Singapore cannot allow Covid-19-led downturn to erode human capital: Josephine Teo

SINGAPORE should not let the the downturn erode its human capital, and should instead enhance it so that the country can emerge stronger, Manpower Minister Josephine Teo said in Parliament on Thursday.

She said the government's plan to create nearly 100,000 job and training opportunities is an enormous challenge that the National Jobs Council (NJC) will have to work very hard at.

For comparison, Workforce Singapore and its partners, such as the Employment and Employability Institute (e2i) and the Monetary Authority of SIngapore placed 29,000 locals into jobs every year in the last three years, she said.

"Each of these involves painstaking work. In many cases, there are job and skills mismatches. In others, there are mismatches of wage expectations," she said.

In today's context, another significant mismatch is timing, as jobseekers will be hungry for work but employers will be hesitant to hire, she said.

However, she gave her assurance that the government will spare no effort to open up new pathways for jobseekers and guide them appropriately.

"But for matches to happen, I urge jobseekers to keep an open mind – they should stay open to pathways that they would not have considered previously. Give the employers a chance and give yourself a chance," Mrs Teo said.

She outlined plans to ramp up the capacity of career-conversion programmes to help jobseekers reskill for new roles as well as to open up traineeship pathways for recent graduates and mid-career jobseekers.

Referring to the NJC's first meeting on Wednesday, she said there was intense discussion about the potential for experienced mid-career executives to help in the transformation of businesses, particularly small and medium-sized enterprises (SMEs).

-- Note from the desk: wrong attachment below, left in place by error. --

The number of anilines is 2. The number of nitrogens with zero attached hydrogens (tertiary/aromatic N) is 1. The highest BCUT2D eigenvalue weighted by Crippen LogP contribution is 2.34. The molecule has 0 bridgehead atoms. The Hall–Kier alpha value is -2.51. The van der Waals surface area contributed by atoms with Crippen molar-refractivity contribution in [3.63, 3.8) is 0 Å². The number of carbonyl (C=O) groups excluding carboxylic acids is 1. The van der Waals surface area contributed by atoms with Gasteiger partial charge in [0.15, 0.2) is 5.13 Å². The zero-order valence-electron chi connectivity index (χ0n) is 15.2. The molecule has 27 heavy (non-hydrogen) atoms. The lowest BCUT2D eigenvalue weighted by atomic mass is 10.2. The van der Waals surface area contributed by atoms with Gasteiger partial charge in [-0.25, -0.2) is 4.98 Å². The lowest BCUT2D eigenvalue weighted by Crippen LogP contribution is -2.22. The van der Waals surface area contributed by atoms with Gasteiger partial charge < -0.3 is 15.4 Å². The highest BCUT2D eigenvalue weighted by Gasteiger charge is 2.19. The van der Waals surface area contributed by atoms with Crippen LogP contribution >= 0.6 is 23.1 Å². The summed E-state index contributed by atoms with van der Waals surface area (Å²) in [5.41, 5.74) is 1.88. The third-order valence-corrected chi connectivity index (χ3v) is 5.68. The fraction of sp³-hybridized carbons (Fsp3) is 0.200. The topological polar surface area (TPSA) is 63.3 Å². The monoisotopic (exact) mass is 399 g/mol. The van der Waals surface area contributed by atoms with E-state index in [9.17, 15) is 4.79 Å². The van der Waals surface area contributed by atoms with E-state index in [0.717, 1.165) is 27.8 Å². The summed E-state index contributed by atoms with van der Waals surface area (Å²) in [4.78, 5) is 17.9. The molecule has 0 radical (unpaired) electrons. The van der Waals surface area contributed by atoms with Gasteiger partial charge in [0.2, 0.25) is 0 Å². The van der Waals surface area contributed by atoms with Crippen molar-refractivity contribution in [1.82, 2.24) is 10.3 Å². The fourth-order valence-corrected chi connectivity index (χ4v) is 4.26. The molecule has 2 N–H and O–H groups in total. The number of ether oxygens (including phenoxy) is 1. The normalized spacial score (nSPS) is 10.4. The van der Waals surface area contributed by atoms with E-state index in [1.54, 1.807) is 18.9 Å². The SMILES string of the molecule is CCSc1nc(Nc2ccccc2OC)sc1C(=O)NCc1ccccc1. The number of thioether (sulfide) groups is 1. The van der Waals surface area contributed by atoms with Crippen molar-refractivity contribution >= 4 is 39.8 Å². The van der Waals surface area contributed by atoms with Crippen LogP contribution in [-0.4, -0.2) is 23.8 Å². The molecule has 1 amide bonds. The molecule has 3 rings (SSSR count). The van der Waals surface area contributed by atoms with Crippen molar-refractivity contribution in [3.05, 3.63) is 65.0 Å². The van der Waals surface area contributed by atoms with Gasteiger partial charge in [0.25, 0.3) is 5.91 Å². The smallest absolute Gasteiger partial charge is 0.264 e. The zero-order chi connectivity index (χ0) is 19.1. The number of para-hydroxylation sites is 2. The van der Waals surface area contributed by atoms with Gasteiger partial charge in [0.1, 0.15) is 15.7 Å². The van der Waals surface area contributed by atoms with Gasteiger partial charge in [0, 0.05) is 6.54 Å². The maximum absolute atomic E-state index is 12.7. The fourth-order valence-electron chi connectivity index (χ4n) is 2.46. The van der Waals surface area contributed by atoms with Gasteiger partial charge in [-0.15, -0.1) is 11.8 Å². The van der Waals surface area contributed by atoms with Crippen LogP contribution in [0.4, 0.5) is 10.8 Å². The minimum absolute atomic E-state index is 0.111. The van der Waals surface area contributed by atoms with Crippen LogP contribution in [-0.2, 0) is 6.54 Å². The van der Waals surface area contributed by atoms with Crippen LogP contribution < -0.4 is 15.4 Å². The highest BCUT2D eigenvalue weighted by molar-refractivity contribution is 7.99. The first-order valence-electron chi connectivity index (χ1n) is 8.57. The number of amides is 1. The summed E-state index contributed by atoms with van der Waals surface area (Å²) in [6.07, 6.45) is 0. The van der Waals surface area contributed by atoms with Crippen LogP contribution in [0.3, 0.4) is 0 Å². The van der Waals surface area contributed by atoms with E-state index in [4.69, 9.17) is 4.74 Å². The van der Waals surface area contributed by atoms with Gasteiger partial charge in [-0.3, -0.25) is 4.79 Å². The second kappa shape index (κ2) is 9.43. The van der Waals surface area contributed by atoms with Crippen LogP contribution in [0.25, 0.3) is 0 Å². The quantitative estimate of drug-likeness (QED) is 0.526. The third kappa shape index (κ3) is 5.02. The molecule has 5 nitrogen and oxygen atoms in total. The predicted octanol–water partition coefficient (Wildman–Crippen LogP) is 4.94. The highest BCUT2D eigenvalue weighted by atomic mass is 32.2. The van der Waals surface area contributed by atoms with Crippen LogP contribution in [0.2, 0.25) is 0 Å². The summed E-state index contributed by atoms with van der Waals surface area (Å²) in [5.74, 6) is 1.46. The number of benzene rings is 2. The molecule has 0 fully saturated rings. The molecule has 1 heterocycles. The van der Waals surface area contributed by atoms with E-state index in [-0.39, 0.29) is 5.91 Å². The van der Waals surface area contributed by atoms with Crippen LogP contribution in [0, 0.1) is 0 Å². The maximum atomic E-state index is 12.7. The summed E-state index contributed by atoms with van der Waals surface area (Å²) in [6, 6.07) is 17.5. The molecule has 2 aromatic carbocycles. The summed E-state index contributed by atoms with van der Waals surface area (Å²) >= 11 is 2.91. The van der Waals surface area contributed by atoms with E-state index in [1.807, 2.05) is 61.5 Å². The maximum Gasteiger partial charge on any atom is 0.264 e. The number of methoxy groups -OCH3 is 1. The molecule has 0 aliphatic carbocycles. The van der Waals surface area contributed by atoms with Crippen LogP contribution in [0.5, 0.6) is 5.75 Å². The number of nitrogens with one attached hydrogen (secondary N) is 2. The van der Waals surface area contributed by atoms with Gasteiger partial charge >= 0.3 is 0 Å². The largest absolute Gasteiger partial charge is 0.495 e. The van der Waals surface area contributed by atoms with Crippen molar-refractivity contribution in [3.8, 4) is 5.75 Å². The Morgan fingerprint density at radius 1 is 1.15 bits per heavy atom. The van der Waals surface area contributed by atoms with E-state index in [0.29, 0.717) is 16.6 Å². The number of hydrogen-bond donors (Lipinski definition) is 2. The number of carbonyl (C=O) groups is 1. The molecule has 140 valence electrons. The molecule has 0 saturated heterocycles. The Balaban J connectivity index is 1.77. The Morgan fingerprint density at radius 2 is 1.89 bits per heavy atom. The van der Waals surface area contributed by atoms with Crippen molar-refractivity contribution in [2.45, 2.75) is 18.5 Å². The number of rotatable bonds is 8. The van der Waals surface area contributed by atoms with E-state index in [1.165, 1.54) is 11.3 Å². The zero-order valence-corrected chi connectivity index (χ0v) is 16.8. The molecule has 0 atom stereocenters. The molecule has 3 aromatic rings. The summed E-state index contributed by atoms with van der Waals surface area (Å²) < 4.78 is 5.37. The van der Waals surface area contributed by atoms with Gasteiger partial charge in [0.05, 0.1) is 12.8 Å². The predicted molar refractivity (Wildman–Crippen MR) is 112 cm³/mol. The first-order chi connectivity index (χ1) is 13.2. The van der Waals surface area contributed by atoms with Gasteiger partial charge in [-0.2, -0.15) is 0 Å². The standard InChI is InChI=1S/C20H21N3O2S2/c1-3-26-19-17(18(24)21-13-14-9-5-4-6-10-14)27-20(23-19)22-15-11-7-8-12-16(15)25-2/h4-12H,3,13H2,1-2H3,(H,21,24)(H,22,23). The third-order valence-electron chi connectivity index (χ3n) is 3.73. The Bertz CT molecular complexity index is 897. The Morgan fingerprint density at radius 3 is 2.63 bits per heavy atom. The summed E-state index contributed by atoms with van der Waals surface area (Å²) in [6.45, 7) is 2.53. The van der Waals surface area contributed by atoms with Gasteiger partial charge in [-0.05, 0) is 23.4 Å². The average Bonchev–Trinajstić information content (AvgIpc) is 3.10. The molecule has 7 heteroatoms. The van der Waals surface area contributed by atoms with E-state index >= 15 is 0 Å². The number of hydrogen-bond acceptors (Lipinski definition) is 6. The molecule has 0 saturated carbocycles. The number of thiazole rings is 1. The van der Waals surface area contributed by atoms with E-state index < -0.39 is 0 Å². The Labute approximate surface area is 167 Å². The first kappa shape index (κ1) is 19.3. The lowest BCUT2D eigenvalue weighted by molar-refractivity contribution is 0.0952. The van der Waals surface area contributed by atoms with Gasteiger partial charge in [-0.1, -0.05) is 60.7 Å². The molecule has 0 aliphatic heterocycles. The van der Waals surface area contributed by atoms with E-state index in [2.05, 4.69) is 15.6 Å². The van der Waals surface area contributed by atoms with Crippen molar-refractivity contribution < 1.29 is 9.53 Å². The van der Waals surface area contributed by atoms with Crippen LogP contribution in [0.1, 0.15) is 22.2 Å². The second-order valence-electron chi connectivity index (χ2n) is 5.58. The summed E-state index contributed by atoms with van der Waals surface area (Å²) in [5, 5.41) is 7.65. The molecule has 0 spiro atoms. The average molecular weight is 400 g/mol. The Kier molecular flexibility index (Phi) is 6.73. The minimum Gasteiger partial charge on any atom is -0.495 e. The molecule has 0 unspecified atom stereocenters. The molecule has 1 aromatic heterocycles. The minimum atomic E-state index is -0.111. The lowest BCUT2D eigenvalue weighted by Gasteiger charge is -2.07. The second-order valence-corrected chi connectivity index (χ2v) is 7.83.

"This will supplement the resources of hard-pressed SMEs to build up their capabilities. More pathways of this type could this be win-win."

To help jobseekers find the most suitable pathways, she said the government will expand its ground presence. There are currently five career centres island-wide and partnerships with e2i, the social services offices, community development councils and self-help groups such as Mendaki.

To be closer to job seekers, the government plans to build up a presence in all 24 Housing Board towns through satellite career centres, she said.

Beyond these physical centres, she said the government has also significantly built up its digital presence and range of digital services on MyCareersFuture.sg

Despite the challenges, Mrs Teo cited three reasons to be hopeful:

First, Singapore has been investing heavily in its Continuing Education and Training (CET) infrastructure and SkillsFuture movement, and there is now a vibrant CET ecosystem that provides quality training to working adults.

Secondly, there are Industry Transformation Maps that provide a guide for each sector for future growth.

Thirdly, Singapore's tripartism allows the government, unions and employers to "row as one in unison towards the same destination", she said, adding that few other countries have this "extraordinary" advantage.

She said that while Covid-19 has unleashed a storm worldwide, it is also igniting unity, resilience, solidarity and fortitude in Singapore.